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the branch of geology that studies the rules of natural nuclear conversions in earth substances and the manifestation of these conversions in geological processes. The term “radiogeology” was introduced by V. I. Vernadskii in 1937.
Radiogeology is closely related to nuclear physics, geochemistry, and cosmochemistry. It is subdivided into radiogeology proper, isotope geology, and absolute chronology. Radiogeology proper concerns itself with all geological processes and phenomena involving radioactive decay. Radiogeology studies the evolution of, and variations in, the isotopic composition of natural elements. The absolute age of minerals and rocks is determined by the rate of radioactive decay; this is used as the basis for reconstructing the sequence of geological processes that occurred during the earth’s geological history.
Radiogeology also studies the energy balance of the processes of radioactive decay in the earth’s crust, a balance that in large part determines the earth’s geothermy. It seeks to establish the scientific foundations for radiometric methods of exploring and analyzing deposits of useful minerals. It studies nuclear reactions that occur in the earth’s crust and atmosphere under the influence of cosmic radiation. This last area of radiogeology has a task in common with cosmogony: determination of the evolution of atomic nuclei in the development of the universe.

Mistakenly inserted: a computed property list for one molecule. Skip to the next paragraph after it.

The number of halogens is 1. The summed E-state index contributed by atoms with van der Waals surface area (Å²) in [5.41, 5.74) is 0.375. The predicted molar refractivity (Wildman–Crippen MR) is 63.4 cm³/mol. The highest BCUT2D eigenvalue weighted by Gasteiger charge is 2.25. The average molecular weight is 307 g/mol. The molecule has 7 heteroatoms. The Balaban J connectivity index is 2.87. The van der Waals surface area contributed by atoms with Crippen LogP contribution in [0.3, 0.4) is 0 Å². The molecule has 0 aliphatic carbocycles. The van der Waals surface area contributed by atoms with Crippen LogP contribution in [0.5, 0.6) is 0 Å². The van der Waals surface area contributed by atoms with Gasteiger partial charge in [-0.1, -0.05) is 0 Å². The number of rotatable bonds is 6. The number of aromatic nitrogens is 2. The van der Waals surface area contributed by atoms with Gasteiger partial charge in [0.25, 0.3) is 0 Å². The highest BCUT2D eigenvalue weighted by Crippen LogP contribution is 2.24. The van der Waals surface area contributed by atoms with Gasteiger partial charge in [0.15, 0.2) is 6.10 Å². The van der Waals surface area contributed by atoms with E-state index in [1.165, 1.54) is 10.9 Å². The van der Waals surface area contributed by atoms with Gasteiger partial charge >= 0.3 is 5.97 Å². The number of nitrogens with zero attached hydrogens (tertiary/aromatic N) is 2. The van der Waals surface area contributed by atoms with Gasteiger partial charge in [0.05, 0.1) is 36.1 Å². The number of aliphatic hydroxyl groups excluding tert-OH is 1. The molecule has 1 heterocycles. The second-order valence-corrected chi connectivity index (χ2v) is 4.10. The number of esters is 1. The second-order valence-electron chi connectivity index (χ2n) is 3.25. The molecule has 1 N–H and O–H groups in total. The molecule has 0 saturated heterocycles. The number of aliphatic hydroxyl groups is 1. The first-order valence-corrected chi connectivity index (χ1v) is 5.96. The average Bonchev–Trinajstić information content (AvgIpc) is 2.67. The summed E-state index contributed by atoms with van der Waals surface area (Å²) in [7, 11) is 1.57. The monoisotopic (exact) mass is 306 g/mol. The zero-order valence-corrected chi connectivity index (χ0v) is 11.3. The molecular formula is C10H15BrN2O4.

REFERENCESVernadskii, V. I. “O znachenii radiogeologii dlia sovremennoi geologii.” Izbr. soch., vol. 1. Moscow, 1954.
Voitkevich, G. V. Problemy radiogeologii. Moscow, 1961.
Voitkevich, G. V. Radioaktivnost’v istorii Zemli. Moscow, 1970.
Lanonov, V. V. Iadernaia geologiia i geofizika. Moscow, 1973.
Cherdyntsev, V. V. Iadernaia vulkanologiia. Moscow, 1973.
G. V. VOITKEVICH